Glutamine is synthesized by the cytosolic glutamine synthetase (GS) in many tissues, but degraded by mitochondrial glutaminase (GA) and utilized in high amounts by other tissues that do not synthesize it (Labow et al. 1998, 2001, Karinchetal. 2001). Thus, glutamine metabolism is controlled by glutamine synthetase and glutaminase (Labow et al. 1998, 2001) (Fig. 1) as follow:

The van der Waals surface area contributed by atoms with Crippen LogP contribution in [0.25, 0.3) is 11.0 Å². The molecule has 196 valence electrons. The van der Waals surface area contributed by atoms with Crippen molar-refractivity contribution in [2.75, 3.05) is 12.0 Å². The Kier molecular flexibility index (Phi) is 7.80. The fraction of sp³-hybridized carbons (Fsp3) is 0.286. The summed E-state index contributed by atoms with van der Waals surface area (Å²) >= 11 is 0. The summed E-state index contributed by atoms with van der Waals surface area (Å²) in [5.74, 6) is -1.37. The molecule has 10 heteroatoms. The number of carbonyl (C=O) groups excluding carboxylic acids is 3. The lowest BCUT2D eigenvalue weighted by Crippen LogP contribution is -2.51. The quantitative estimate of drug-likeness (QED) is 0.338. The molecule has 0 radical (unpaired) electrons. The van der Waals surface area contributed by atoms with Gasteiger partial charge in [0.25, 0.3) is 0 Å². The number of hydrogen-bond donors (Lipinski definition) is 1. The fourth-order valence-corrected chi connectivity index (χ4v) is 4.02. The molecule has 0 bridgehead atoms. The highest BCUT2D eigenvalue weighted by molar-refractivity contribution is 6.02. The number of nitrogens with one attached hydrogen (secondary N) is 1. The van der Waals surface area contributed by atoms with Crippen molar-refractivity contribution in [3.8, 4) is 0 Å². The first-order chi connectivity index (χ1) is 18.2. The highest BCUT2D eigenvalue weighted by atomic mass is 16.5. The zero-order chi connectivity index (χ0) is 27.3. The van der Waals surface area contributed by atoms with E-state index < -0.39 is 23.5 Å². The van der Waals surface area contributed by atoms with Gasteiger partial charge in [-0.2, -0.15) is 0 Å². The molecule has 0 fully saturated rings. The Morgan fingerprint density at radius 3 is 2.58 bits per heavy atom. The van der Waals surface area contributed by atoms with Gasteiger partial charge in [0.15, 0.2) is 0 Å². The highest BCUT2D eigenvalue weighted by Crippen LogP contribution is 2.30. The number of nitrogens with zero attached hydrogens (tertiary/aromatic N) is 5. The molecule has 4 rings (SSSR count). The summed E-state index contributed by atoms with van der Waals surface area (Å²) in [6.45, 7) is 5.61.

Glutamine catabolism is initiated by the removal of an amine group to form glutamate (Oba et al. 2004). This can occur through a number of cytosolic transam-inase enzymes that use the y-amino nitrogen of gluta-mine in a variety of metabolic synthesis. However, the rate at which these reactions utilize Gln depends ultimately upon the metabolic demand for the reaction products and is, therefore, not appropriate for the control of glutamine homeostasis (Labow et al. 2001). The mitochondrial enzyme glutaminase catalyzes the hydrolysis of the y-amino group of Gln to form glutamate and ammonia (Labow et al. 2001, Oba et al. 2004). Ammonia can be used to form carbamoyl phosphate or can diffuse from the mitochondria and the cell itself. Furthermore, glutamate can form γ-ketoglutarate and, thus, enter into the citric acid cycle (Oba et al. 2004). Therefore, the catabolism of glutamine through glutaminase can be increased without the production of excessive amounts of specific metabolites (Fig. 1).